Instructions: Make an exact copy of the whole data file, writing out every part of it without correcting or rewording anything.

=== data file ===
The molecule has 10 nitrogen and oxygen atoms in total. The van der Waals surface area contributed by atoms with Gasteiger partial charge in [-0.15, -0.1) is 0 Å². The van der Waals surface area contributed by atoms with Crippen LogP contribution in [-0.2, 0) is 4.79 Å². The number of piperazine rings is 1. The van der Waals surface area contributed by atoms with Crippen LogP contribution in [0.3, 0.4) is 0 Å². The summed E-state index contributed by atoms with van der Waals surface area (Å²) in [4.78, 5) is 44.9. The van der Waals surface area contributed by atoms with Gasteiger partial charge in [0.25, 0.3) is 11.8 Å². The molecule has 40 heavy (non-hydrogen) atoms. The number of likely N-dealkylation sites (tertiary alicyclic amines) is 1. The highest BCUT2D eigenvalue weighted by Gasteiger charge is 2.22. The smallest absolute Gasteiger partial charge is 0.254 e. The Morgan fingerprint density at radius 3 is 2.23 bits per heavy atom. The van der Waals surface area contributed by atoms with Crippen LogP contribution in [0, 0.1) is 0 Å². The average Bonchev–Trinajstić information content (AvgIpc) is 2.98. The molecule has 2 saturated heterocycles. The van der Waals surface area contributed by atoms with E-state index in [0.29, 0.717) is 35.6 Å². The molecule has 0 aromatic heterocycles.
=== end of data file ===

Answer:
The molecule has 10 nitrogen and oxygen atoms in total. The van der Waals surface area contributed by atoms with Gasteiger partial charge in [-0.15, -0.1) is 0 Å². The van der Waals surface area contributed by atoms with Crippen LogP contribution in [-0.2, 0) is 4.79 Å². The number of piperazine rings is 1. The van der Waals surface area contributed by atoms with Crippen LogP contribution in [0.3, 0.4) is 0 Å². The summed E-state index contributed by atoms with van der Waals surface area (Å²) in [4.78, 5) is 44.9. The van der Waals surface area contributed by atoms with Gasteiger partial charge in [0.25, 0.3) is 11.8 Å². The molecule has 40 heavy (non-hydrogen) atoms. The number of likely N-dealkylation sites (tertiary alicyclic amines) is 1. The highest BCUT2D eigenvalue weighted by Gasteiger charge is 2.22. The smallest absolute Gasteiger partial charge is 0.254 e. The Morgan fingerprint density at radius 3 is 2.23 bits per heavy atom. The van der Waals surface area contributed by atoms with Crippen LogP contribution in [0, 0.1) is 0 Å². The average Bonchev–Trinajstić information content (AvgIpc) is 2.98. The molecule has 2 saturated heterocycles. The van der Waals surface area contributed by atoms with E-state index in [0.29, 0.717) is 35.6 Å². The molecule has 0 aromatic heterocycles.